Ban calls for release of Zimbabwe activists
|Publisher||UN News Service|
|Publication Date||25 February 2009|
|Cite as||UN News Service, Ban calls for release of Zimbabwe activists, 25 February 2009, available at: http://www.refworld.org/docid/49aff7941a.html [accessed 26 January 2015]|
Secretary-General Ban Ki-moon today called on the Government of Zimbabwe to free detained opposition activists and human rights defenders, while pledging the continued support of the United Nations as the country tackles the myriad of challenges it faces.
"I hope that these people will be freed as soon as possible," Mr. Ban told a joint news conference with South African President Kgalema Motlanthe in Pretoria.
Zimbabwean opposition leader Morgan Tsvangirai was sworn in earlier this month as Prime Minister in a unity government with President Robert Mugabe, following months of political tensions after disputed presidential elections last March.
Welcoming the recent inauguration of the new Government of National Unity, Mr. Ban noted that the partnership between the country's parties will need to be nurtured.
"Although the United Nations has no direct mandate to help implement the Agreement reached between the parties, we are ready to ensure that the enormous challenges confronting the Zimbabwean people are effectively addressed," said Mr. Ban.
The UN will do all it can, in particular, to support Zimbabwe tackle its worst-ever cholera epidemic, which has already claimed thousands of lives, he added. The UN World Health Organization (WHO) estimates that more than 83,000 people have become sick and more than 3,800 have died since the outbreak began last August.
A UN humanitarian mission to Zimbabwe, led by Deputy UN Emergency Relief Coordinator Catherine Bragg has just concluded its mission to the country and reports that the humanitarian needs there remain grave, a spokesperson for the world body said today.
According to the mission, there are areas where concerted efforts have led to a declining number of new infections, but there are many places which have not been reached with the required services, and where cholera continues to spread.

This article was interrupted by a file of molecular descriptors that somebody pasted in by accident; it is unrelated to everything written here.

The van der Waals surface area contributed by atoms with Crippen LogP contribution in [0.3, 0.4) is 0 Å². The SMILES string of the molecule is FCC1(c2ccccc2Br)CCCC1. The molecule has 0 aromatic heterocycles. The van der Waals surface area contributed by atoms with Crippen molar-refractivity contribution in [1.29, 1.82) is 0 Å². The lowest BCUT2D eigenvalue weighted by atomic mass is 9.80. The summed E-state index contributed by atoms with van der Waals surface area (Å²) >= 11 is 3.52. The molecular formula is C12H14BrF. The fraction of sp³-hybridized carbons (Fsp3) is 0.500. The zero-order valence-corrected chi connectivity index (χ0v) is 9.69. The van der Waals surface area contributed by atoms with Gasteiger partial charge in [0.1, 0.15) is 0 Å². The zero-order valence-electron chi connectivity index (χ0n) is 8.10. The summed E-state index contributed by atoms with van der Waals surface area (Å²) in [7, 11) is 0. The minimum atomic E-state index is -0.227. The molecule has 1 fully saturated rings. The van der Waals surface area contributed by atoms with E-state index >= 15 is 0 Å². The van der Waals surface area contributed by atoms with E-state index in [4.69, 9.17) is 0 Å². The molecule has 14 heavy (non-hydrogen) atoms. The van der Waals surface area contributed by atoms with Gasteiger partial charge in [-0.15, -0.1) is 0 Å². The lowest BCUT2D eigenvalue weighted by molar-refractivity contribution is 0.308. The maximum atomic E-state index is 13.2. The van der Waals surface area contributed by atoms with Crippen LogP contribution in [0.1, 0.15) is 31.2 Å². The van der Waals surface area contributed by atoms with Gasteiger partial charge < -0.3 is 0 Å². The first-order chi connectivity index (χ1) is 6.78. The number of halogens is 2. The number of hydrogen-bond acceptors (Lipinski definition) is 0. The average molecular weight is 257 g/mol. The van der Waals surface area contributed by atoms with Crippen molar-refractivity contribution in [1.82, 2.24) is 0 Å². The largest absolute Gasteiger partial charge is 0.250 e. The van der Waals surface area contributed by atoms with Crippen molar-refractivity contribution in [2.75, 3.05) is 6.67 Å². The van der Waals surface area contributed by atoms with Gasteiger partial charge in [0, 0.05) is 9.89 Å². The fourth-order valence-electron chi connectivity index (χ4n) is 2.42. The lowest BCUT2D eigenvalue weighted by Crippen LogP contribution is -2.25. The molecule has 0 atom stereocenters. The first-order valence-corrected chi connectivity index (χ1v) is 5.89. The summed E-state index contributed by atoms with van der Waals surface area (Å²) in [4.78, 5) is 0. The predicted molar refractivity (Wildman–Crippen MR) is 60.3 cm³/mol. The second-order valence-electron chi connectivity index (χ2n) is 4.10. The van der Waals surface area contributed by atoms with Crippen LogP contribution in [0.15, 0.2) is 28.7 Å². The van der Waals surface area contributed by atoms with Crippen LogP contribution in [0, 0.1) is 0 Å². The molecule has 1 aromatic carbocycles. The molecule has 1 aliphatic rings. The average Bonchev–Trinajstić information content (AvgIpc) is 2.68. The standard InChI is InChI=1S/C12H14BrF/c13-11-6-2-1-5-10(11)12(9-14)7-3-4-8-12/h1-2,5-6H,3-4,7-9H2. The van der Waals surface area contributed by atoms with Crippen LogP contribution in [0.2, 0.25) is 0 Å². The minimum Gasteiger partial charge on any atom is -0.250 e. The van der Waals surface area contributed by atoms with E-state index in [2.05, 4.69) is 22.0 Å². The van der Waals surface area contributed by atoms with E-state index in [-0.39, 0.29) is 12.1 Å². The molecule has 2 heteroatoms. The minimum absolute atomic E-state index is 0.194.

The team, which also included WHO, the UN Children's Fund (UNICEF) and the World Food Programme (WFP), said that food security is also a major issue, with a growing number of households reducing the number of meals they have per day. There will be a need for continued food assistance throughout 2009, the scale of which will be determined by upcoming assessments.
Farmers must obtain all the agriculture inputs they need for the next planting season, which begins in September and October. Otherwise, next year could be similar to this year, in which seven million people need food aid, the team added.
Mr. Ban told reporters the international community, led by the UN, stands ready to provide the necessary assistance to support the people of Zimbabwe.
"But all these efforts would be better mobilized, would get stronger and more support from the international community if we can see the promise in political and national reconciliation," he added. "The releasing of political prisoners will be important and desirable not only on the humanitarian and human rights front, but also for the national reconciliation process."
Mr. Ban is on his first official visit to South Africa, where he met for almost two hours today with the President and other officials. In addition to Zimbabwe, they discussed a wide range of political issues including Sudan, the Democratic Republic of Congo (DRC), Burundi and South Africa's role in peacekeeping operations.
The Secretary-General also stressed the leading role played by South Africa in engaging non-industrialized countries on the global threat of climate change.
Mr. Ban and his wife later had a private meeting with former President Nelson Mandela and his wife at the Mandela Foundation in Johannesburg. He will also visit Tanzania, DRC, Rwanda and Egypt on his current tour.